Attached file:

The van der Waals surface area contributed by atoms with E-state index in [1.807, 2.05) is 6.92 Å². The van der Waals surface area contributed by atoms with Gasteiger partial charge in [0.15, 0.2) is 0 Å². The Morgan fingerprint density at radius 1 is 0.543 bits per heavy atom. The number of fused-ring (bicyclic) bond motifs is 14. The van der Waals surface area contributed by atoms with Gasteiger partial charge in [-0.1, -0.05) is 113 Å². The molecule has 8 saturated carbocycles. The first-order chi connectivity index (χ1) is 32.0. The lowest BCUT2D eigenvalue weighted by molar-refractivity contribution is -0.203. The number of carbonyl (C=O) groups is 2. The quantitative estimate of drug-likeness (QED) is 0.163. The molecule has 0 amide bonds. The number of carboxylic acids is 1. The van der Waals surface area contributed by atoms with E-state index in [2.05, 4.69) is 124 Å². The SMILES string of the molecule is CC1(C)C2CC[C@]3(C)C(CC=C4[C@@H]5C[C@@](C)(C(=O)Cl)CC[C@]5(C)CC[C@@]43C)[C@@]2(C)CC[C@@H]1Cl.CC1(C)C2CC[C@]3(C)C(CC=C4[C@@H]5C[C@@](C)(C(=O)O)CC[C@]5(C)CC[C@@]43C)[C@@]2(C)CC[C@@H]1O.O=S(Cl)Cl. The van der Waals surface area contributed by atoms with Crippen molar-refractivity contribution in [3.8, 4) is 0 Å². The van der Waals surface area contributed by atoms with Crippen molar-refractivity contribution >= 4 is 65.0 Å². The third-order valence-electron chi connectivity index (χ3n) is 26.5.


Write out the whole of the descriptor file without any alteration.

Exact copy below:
The van der Waals surface area contributed by atoms with E-state index in [1.807, 2.05) is 6.92 Å². The van der Waals surface area contributed by atoms with Gasteiger partial charge in [0.15, 0.2) is 0 Å². The Morgan fingerprint density at radius 1 is 0.543 bits per heavy atom. The number of fused-ring (bicyclic) bond motifs is 14. The van der Waals surface area contributed by atoms with Gasteiger partial charge in [-0.1, -0.05) is 113 Å². The molecule has 8 saturated carbocycles. The first-order chi connectivity index (χ1) is 32.0. The lowest BCUT2D eigenvalue weighted by molar-refractivity contribution is -0.203. The number of carbonyl (C=O) groups is 2. The quantitative estimate of drug-likeness (QED) is 0.163. The molecule has 0 amide bonds. The number of carboxylic acids is 1. The van der Waals surface area contributed by atoms with E-state index in [2.05, 4.69) is 124 Å². The SMILES string of the molecule is CC1(C)C2CC[C@]3(C)C(CC=C4[C@@H]5C[C@@](C)(C(=O)Cl)CC[C@]5(C)CC[C@@]43C)[C@@]2(C)CC[C@@H]1Cl.CC1(C)C2CC[C@]3(C)C(CC=C4[C@@H]5C[C@@](C)(C(=O)O)CC[C@]5(C)CC[C@@]43C)[C@@]2(C)CC[C@@H]1O.O=S(Cl)Cl. The van der Waals surface area contributed by atoms with Crippen molar-refractivity contribution in [3.8, 4) is 0 Å². The van der Waals surface area contributed by atoms with Crippen molar-refractivity contribution >= 4 is 65.0 Å². The third-order valence-electron chi connectivity index (χ3n) is 26.5.